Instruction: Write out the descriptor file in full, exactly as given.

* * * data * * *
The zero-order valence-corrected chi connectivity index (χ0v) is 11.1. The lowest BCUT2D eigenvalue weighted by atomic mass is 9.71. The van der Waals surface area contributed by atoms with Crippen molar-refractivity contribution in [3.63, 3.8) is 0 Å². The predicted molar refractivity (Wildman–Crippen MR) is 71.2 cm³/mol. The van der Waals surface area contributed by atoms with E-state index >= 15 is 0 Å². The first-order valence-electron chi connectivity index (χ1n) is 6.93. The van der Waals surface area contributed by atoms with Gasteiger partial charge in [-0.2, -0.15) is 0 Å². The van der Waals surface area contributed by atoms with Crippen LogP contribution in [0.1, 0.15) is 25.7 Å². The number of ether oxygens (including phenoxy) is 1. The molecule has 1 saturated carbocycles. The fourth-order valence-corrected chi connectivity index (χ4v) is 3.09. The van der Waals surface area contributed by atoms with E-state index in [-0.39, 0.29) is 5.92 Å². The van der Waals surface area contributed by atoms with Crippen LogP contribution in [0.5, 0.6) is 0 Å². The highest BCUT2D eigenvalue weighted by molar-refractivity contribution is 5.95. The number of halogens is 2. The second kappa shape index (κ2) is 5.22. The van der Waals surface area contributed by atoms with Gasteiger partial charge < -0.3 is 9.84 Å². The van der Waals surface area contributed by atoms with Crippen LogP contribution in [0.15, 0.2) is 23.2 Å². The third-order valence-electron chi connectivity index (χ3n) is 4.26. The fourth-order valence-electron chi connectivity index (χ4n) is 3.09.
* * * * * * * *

The zero-order valence-corrected chi connectivity index (χ0v) is 11.1. The lowest BCUT2D eigenvalue weighted by atomic mass is 9.71. The van der Waals surface area contributed by atoms with Crippen molar-refractivity contribution in [3.63, 3.8) is 0 Å². The predicted molar refractivity (Wildman–Crippen MR) is 71.2 cm³/mol. The van der Waals surface area contributed by atoms with E-state index >= 15 is 0 Å². The first-order valence-electron chi connectivity index (χ1n) is 6.93. The van der Waals surface area contributed by atoms with Gasteiger partial charge in [-0.2, -0.15) is 0 Å². The van der Waals surface area contributed by atoms with Crippen LogP contribution in [0.1, 0.15) is 25.7 Å². The number of ether oxygens (including phenoxy) is 1. The molecule has 1 saturated carbocycles. The fourth-order valence-corrected chi connectivity index (χ4v) is 3.09. The van der Waals surface area contributed by atoms with E-state index in [-0.39, 0.29) is 5.92 Å². The van der Waals surface area contributed by atoms with Crippen LogP contribution in [0.5, 0.6) is 0 Å². The highest BCUT2D eigenvalue weighted by molar-refractivity contribution is 5.95. The number of halogens is 2. The second kappa shape index (κ2) is 5.22. The van der Waals surface area contributed by atoms with Gasteiger partial charge < -0.3 is 9.84 Å². The van der Waals surface area contributed by atoms with Crippen LogP contribution in [0.15, 0.2) is 23.2 Å². The third-order valence-electron chi connectivity index (χ3n) is 4.26. The fourth-order valence-electron chi connectivity index (χ4n) is 3.09.